1907 was the last year in which the company offered but one single model. Again, it was a new one, and again, it was the largest and most powerful yet. The 30/60 rode on a 120-inch (3048 mm). It had a massive T-head four-cylinder engine with the cylinder block cast in pairs, displacing 536 c.i. (8783 cc) and delivering 60 HP. There were two body styles available: a Touring with either 5 or 7 seats for $4,500 each, and a 7-passenger Pullman at US$4,759 ($155,619 in 2023 dollars [6]).[8]

Believed to be the fastest stock automobile of its period, Barney Oldfield won the Mount Wilson hillclimb in a Stearns Six (which was a 45/90 of 12913cc/788ci). In 1910 at Brighton Beach, Al Poole and Cyrus Patschke won a 24-hour race, covering 1253 mi (2016 km) at an average 52.2 mph (84.0 km/h).[9]

This is 1911 Stearns Model 15/30 Toy Tonneau, Chassis #4683. It has a 4-cylinder, T-head poppet valve engine with T-head configuration with a displacement of 294.2 c.i. (4821 cc), delivering 32 HP. It features a Stearns carburetor and Bosch ignition. Wheelbase is 116 in. (2946 mm). Price when new was US$3,200 or 3,500, depending on source, which put in easily in the luxury class although this was the least expensive of 4 model line for Stearns and Stearns-Knight that year. A Toy Tonneau is an open, light body for 4 or 5 passengers.

This car was part of the Harrah automobile collection in Reno, NV, in the 1970s.

Soon, however, Stearns turned away from performance. In 1911, the firm began installing Knight sleeve valve engines, marketed under the Stearns-Knight brand name. By 1914, they had a 5.1-liter four and a 6.8-liter six, electric lighting, and electric starter.[9] This was followed by a V8, one of the first companies to offer one, in 1917.[9][3]

Stearns retired in 1919[9] and sold his automotive company to J. N. Willys in 1925; Willys operated Stearns-Knight as a non-integrated affiliate of WillysOverland until 1929 when the F.B. Stearns Company was liquidated.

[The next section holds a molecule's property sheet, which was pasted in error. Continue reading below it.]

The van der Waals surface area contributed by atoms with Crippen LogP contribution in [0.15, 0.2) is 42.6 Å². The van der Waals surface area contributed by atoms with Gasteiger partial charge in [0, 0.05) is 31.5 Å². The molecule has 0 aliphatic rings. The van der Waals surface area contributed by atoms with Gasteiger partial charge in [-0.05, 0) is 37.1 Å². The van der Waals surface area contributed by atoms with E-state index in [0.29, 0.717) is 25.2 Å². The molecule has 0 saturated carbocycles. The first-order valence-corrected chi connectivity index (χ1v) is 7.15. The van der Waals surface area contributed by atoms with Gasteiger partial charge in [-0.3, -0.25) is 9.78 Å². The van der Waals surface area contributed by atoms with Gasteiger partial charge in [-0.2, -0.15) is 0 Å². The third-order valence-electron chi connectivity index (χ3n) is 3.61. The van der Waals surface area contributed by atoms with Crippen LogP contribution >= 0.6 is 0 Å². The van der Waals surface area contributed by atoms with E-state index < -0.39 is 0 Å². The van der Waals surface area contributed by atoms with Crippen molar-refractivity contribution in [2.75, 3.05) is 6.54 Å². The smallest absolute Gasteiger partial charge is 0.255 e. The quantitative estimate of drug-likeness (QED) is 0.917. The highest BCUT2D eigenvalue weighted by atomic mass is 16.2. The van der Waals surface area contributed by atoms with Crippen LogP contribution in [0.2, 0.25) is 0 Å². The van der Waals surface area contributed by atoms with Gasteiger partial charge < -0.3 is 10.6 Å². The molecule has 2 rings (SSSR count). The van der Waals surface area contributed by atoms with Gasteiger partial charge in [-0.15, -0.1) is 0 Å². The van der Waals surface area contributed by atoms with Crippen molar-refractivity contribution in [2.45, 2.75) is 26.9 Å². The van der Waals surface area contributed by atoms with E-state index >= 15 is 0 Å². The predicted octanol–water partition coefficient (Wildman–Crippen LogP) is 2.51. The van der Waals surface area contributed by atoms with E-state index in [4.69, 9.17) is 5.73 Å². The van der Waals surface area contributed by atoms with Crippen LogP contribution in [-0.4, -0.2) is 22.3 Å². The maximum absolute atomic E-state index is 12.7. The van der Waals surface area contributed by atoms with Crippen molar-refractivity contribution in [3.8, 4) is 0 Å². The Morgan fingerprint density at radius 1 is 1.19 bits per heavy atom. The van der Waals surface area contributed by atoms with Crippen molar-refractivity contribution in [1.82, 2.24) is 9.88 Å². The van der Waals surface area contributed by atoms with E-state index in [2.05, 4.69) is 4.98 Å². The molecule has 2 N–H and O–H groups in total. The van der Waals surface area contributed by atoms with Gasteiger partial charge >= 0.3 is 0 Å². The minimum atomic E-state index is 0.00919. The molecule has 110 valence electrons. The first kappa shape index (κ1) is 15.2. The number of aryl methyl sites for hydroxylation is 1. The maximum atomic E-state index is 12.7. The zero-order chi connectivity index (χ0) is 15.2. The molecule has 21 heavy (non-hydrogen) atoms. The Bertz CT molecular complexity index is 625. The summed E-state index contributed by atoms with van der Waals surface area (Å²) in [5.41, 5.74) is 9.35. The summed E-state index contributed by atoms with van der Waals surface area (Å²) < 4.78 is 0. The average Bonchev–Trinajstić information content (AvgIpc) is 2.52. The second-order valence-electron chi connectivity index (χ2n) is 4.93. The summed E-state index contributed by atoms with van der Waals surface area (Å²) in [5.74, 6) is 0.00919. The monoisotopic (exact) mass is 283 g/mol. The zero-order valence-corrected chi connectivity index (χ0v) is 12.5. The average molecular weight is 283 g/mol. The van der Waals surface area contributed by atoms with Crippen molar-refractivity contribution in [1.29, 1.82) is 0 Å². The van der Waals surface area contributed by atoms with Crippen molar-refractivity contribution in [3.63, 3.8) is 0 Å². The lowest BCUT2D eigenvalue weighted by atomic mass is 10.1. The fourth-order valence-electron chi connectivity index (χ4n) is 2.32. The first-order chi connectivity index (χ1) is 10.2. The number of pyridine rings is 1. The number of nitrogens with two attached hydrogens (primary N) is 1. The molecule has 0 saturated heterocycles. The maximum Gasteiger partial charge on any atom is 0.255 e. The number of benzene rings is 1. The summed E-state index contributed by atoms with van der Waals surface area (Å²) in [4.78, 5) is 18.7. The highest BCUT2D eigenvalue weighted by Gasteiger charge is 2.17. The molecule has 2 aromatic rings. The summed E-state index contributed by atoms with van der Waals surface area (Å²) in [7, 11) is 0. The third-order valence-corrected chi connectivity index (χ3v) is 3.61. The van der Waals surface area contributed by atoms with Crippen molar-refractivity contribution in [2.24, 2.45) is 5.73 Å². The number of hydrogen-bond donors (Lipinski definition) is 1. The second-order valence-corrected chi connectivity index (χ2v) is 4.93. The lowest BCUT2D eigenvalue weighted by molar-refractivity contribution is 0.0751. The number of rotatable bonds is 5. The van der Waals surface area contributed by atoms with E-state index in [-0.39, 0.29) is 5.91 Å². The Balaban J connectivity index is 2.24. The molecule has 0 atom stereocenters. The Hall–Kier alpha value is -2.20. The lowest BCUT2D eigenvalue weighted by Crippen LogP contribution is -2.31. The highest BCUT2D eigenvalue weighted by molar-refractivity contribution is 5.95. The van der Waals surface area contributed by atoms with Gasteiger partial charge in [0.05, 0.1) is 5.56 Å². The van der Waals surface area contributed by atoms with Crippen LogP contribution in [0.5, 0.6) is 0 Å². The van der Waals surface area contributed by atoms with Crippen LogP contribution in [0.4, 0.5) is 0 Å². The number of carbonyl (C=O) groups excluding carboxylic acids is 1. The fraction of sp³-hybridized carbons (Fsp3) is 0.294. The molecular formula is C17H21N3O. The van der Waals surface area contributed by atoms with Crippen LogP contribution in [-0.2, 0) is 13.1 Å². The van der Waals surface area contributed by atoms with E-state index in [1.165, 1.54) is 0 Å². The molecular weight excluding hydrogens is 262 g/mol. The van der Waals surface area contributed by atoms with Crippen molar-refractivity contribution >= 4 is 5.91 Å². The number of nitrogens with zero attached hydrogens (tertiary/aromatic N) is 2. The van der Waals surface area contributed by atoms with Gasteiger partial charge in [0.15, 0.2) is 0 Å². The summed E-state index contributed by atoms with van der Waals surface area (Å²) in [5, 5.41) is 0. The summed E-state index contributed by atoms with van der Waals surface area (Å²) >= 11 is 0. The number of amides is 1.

Production of the Stearns-Knight ended on December 20, 1929.[10]


See also[edit]


  1. ^ a b Kimes, Beverly (1996). Standard catalog of American Cars 1805–1942 (third ed.). Krause publications. pp. 1388–1393. ISBN 0-87341-478-0.
  2. ^
  3. ^ a b c d e Standard Catalogue of American Cars, 1805-1942, Beverly Rae Kimes (ed.) & Henry Austin Clark, jr., 2nd ed. (1985) p.1341 ; Krause Publications, Iola WI 54990, ISBN 0-87341-111-0
  4. ^ Wise, David Burgess Wise. "Stearns: A Quality Car from Cleveland", in Northey, Tom, ed. World of Automobiles (London: Orbis, 1974), Volume 19, p.2174.
  5. ^ Wise, p.2174-5.
  6. ^ a b 1634–1699: McCusker, J. J. (1997). How Much Is That in Real Money? A Historical Price Index for Use as a Deflator of Money Values in the Economy of the United States: Addenda et Corrigenda (PDF). American Antiquarian Society. 1700–1799: McCusker, J. J. (1992). How Much Is That in Real Money? A Historical Price Index for Use as a Deflator of Money Values in the Economy of the United States (PDF). American Antiquarian Society. 1800–present: Federal Reserve Bank of Minneapolis. "Consumer Price Index (estimate) 1800–". Retrieved February 29, 2024.
  7. ^ Wise, p.2175.
  8. ^ 1908 Stearns 30/60
  9. ^ a b c d Wise, p.2176.
  10. ^ Georgano, N. (2000). Beaulieu Encyclopedia of the Automobile. London: HMSO. ISBN 1-57958-293-1.

External links[edit]